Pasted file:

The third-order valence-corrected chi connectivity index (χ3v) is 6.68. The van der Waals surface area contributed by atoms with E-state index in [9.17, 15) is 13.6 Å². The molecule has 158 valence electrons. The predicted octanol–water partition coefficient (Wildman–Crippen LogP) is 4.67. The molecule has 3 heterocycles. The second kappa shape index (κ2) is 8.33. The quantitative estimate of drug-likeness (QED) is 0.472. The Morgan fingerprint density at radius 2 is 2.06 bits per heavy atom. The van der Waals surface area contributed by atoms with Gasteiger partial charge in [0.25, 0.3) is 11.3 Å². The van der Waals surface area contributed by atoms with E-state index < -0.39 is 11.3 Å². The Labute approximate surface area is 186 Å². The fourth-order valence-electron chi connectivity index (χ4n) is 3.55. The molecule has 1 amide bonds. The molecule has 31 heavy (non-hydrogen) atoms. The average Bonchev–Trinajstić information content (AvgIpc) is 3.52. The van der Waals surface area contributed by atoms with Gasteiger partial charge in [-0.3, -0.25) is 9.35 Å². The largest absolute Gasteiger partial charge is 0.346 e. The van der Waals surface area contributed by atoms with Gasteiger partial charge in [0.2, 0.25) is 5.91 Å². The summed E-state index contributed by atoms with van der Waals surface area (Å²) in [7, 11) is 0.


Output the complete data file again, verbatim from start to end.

The third-order valence-corrected chi connectivity index (χ3v) is 6.68. The van der Waals surface area contributed by atoms with E-state index in [9.17, 15) is 13.6 Å². The molecule has 158 valence electrons. The predicted octanol–water partition coefficient (Wildman–Crippen LogP) is 4.67. The molecule has 3 heterocycles. The second kappa shape index (κ2) is 8.33. The quantitative estimate of drug-likeness (QED) is 0.472. The Morgan fingerprint density at radius 2 is 2.06 bits per heavy atom. The van der Waals surface area contributed by atoms with Gasteiger partial charge in [0.25, 0.3) is 11.3 Å². The van der Waals surface area contributed by atoms with E-state index < -0.39 is 11.3 Å². The Labute approximate surface area is 186 Å². The fourth-order valence-electron chi connectivity index (χ4n) is 3.55. The molecule has 1 amide bonds. The molecule has 31 heavy (non-hydrogen) atoms. The average Bonchev–Trinajstić information content (AvgIpc) is 3.52. The van der Waals surface area contributed by atoms with Gasteiger partial charge in [-0.3, -0.25) is 9.35 Å². The largest absolute Gasteiger partial charge is 0.346 e. The van der Waals surface area contributed by atoms with Gasteiger partial charge in [0.2, 0.25) is 5.91 Å². The summed E-state index contributed by atoms with van der Waals surface area (Å²) in [7, 11) is 0.